It has been more than 20 years since Jim McMahon has graced the cover of “Sports Illustrated” and his return this past week was a solemn homecoming for a man who was once of football’s most picaresque and divisive characters.
McMahon is cover-worthy again not for his “outrageousness” but, sadly, his illness, as old number 9, at the inconceivable age of 53, has stepped deeply into the early stages of dementia from all the hits he took during his playing days with the Chicago Bears, San Diego Chargers and, do you remember? The Philadelphia Eagles, Minnesota Vikings, Arizona Cardinals, Cleveland Browns and Green Bay Packers.
To Chicagoans, McMahon will always be a Bear and it was with Chicago that he enjoyed his greatest success, going to his lone Pro Bowl and winning the Super Bowl after the 1985 season. But it’s worth mentioning that Jimmy Mac continued to play in the NFL nearly a decade after the Bears traded him, bouncing from team to team, because it shows that McMahon wasn’t just a loud-mouth with a good arm. He was a football player. He was a single-digit jersey with a lineman’s mentality who, if you remember “The Super Bowl Shuffle,” would throw his body “…all over the field.”
McMahon isn’t a Hall-of-Famer because he suffered far too many injuries. Perhaps if he had played it safe and stayed healthy the Bears, and the rest of his teams (would there have been other teams?) would have won a lot more. The cruel twist is if McMahon had been less McMahon he wouldn’t have been so loved, hated, remembered and now, pitied.
SI’s article chronicles how this man who played with reckless joy now often forgets where he is, what he’s doing, where he’s going and where he’s been. The QB whose sunglasses were as constant as his irreverence during the 80s and 90s now stares into the encroaching twilight, vaguely able to understand what lies before him while all which appears over his shoulder is draped in shadow. And distance.
The focus of the “Sports Illustrated” story is also that McMahon’s girlfriend, Laurie Navon, is now charged with taking care of him, a task more suited to an expert in geriatrics or pediatrics. Not a layperson who’s dating a 53-year-old man.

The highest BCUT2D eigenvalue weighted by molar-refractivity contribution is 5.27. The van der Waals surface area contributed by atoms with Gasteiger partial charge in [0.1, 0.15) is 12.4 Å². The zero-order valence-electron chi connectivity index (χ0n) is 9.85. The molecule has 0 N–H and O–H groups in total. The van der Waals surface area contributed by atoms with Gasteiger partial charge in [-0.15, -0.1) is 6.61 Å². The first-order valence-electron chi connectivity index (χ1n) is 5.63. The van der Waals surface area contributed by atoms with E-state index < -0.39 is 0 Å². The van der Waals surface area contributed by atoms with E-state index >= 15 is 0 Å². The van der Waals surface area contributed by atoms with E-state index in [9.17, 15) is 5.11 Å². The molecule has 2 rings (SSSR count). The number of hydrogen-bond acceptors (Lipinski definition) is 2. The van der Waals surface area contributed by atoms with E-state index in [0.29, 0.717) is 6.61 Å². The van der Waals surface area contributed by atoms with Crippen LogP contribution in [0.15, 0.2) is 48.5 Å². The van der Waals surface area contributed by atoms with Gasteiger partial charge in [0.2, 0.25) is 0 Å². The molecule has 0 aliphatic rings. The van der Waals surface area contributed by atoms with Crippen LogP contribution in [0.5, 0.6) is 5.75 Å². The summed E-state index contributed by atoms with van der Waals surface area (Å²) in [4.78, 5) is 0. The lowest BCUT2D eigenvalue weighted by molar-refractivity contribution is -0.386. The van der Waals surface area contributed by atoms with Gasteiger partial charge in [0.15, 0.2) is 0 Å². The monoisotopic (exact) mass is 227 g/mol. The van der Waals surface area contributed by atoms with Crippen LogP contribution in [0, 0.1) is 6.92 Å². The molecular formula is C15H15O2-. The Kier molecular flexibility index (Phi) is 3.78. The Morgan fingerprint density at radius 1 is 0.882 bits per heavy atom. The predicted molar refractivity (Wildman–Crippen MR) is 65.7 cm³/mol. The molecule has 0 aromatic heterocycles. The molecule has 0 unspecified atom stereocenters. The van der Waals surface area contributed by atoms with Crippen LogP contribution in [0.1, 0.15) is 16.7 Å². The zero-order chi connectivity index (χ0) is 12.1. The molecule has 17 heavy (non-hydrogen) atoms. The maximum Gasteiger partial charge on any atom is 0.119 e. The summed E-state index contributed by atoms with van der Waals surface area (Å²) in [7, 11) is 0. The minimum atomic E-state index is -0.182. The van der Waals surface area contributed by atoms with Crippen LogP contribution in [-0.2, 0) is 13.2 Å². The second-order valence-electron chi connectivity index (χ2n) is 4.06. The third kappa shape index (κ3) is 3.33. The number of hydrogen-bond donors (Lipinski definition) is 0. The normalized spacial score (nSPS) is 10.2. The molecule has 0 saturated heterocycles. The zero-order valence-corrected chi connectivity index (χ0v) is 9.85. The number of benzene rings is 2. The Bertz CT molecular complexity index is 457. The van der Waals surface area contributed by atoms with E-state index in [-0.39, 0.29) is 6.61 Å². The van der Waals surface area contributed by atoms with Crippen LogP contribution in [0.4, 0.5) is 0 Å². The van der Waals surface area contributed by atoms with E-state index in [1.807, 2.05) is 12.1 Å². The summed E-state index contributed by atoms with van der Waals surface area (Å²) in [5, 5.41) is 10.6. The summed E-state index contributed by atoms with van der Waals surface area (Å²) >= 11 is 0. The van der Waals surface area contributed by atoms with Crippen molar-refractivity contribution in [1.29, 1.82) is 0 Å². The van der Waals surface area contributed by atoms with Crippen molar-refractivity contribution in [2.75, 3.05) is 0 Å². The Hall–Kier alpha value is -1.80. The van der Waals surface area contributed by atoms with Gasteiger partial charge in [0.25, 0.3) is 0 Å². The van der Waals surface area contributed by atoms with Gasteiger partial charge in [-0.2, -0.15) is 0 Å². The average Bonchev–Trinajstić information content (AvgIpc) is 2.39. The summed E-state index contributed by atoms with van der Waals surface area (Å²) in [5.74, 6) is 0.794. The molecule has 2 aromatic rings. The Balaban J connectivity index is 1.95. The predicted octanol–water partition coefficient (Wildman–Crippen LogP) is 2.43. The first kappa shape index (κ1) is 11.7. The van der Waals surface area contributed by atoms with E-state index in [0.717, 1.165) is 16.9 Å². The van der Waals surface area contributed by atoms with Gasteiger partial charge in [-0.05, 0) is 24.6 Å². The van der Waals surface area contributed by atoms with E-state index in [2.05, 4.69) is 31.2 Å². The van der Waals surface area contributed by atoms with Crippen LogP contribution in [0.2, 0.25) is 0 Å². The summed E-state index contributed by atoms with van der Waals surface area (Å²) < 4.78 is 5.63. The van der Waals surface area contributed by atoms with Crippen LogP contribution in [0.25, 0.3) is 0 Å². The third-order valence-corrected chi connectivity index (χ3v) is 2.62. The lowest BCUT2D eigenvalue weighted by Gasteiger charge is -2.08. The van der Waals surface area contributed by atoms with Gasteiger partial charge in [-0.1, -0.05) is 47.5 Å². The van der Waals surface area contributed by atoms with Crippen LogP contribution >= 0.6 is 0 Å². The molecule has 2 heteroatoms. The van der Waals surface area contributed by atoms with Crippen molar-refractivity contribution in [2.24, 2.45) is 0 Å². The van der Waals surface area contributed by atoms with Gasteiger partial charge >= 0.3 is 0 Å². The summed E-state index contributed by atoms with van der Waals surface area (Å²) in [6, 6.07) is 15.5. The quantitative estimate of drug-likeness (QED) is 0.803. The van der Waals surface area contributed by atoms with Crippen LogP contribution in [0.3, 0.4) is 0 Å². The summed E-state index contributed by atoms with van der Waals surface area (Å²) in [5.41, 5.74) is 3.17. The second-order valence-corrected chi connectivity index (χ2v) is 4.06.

Navon’s task is mirrored by that of two other women featured in the piece, Mary Lee Kocourek, whose husband, Dave, played for the Chargers, Dolphins and Raiders, and Mary Ann Easterling whose husband, Ray, was a defensive back for the Falcons. These brave, caring women provide a face to all the families and friends of football players who once cheered their heroes and depended upon them but now must take care of them. Or mourn them.
All these players made a lot of money. Even the guys who played before the big contracts of the 1980s and beyond made more than your average person and anyone who has ever put on a football helmet knows the risks. So how much responsibility does the NFL have for this? What should the fans and media be saying when we know that thousands of men who entertained us on Sundays are now permanently disabled and their families are struggling?
How much does football have to change?
Jim McMahon sat on the sideline for his first NFL regular season game 30 years ago today. A week later he saw his first action. Five rookie quarterbacks started for their teams in their season openers this past weekend. Hopefully, 30 years from now, they and their families will be looking back on the glory days with sound mind, body and happiness.
Perhaps nothing can ensure that. But making football safer and making teams, doctors, the NFL, fans, reporters, bloggers and, yes, the players, more accountable, is a step toward a world of better football and a life of less anguish.